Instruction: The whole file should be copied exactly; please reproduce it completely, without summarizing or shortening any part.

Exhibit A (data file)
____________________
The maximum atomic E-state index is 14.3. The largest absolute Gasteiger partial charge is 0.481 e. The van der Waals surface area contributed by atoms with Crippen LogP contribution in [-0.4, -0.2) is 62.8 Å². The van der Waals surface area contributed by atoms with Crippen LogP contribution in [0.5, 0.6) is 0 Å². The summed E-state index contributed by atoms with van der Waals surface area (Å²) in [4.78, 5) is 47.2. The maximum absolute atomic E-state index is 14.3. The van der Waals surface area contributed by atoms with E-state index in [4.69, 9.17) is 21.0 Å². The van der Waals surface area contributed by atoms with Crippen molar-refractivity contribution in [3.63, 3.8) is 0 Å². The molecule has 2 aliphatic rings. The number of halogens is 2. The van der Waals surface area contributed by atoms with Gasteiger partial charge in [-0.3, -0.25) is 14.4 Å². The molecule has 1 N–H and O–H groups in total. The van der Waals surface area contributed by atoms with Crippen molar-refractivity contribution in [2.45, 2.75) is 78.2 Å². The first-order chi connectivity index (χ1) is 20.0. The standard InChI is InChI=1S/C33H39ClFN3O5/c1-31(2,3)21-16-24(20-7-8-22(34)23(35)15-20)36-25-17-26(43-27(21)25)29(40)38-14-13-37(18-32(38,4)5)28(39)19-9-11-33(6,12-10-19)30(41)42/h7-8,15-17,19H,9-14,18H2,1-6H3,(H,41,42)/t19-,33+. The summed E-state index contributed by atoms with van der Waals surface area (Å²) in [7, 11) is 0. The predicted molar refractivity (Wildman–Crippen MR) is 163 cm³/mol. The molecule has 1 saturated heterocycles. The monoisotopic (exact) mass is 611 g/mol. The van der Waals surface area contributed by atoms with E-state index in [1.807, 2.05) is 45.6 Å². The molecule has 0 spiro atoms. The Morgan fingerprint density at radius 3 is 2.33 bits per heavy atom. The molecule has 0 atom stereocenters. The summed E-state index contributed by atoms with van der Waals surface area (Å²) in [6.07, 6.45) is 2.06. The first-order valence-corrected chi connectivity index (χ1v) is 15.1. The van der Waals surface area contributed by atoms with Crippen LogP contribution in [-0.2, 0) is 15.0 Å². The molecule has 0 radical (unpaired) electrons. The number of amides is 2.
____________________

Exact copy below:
The maximum atomic E-state index is 14.3. The largest absolute Gasteiger partial charge is 0.481 e. The van der Waals surface area contributed by atoms with Crippen LogP contribution in [-0.4, -0.2) is 62.8 Å². The van der Waals surface area contributed by atoms with Crippen LogP contribution in [0.5, 0.6) is 0 Å². The summed E-state index contributed by atoms with van der Waals surface area (Å²) in [4.78, 5) is 47.2. The maximum absolute atomic E-state index is 14.3. The van der Waals surface area contributed by atoms with E-state index in [4.69, 9.17) is 21.0 Å². The van der Waals surface area contributed by atoms with Crippen molar-refractivity contribution in [3.63, 3.8) is 0 Å². The molecule has 2 aliphatic rings. The number of halogens is 2. The van der Waals surface area contributed by atoms with Gasteiger partial charge in [-0.3, -0.25) is 14.4 Å². The molecule has 1 N–H and O–H groups in total. The van der Waals surface area contributed by atoms with Crippen molar-refractivity contribution in [2.45, 2.75) is 78.2 Å². The first-order chi connectivity index (χ1) is 20.0. The standard InChI is InChI=1S/C33H39ClFN3O5/c1-31(2,3)21-16-24(20-7-8-22(34)23(35)15-20)36-25-17-26(43-27(21)25)29(40)38-14-13-37(18-32(38,4)5)28(39)19-9-11-33(6,12-10-19)30(41)42/h7-8,15-17,19H,9-14,18H2,1-6H3,(H,41,42)/t19-,33+. The summed E-state index contributed by atoms with van der Waals surface area (Å²) in [7, 11) is 0. The predicted molar refractivity (Wildman–Crippen MR) is 163 cm³/mol. The molecule has 1 saturated heterocycles. The monoisotopic (exact) mass is 611 g/mol. The van der Waals surface area contributed by atoms with E-state index in [1.807, 2.05) is 45.6 Å². The molecule has 0 spiro atoms. The Morgan fingerprint density at radius 3 is 2.33 bits per heavy atom. The molecule has 0 atom stereocenters. The summed E-state index contributed by atoms with van der Waals surface area (Å²) in [6.07, 6.45) is 2.06. The first-order valence-corrected chi connectivity index (χ1v) is 15.1. The van der Waals surface area contributed by atoms with Crippen LogP contribution in [-0.2, 0) is 15.0 Å². The molecule has 0 radical (unpaired) electrons. The number of amides is 2.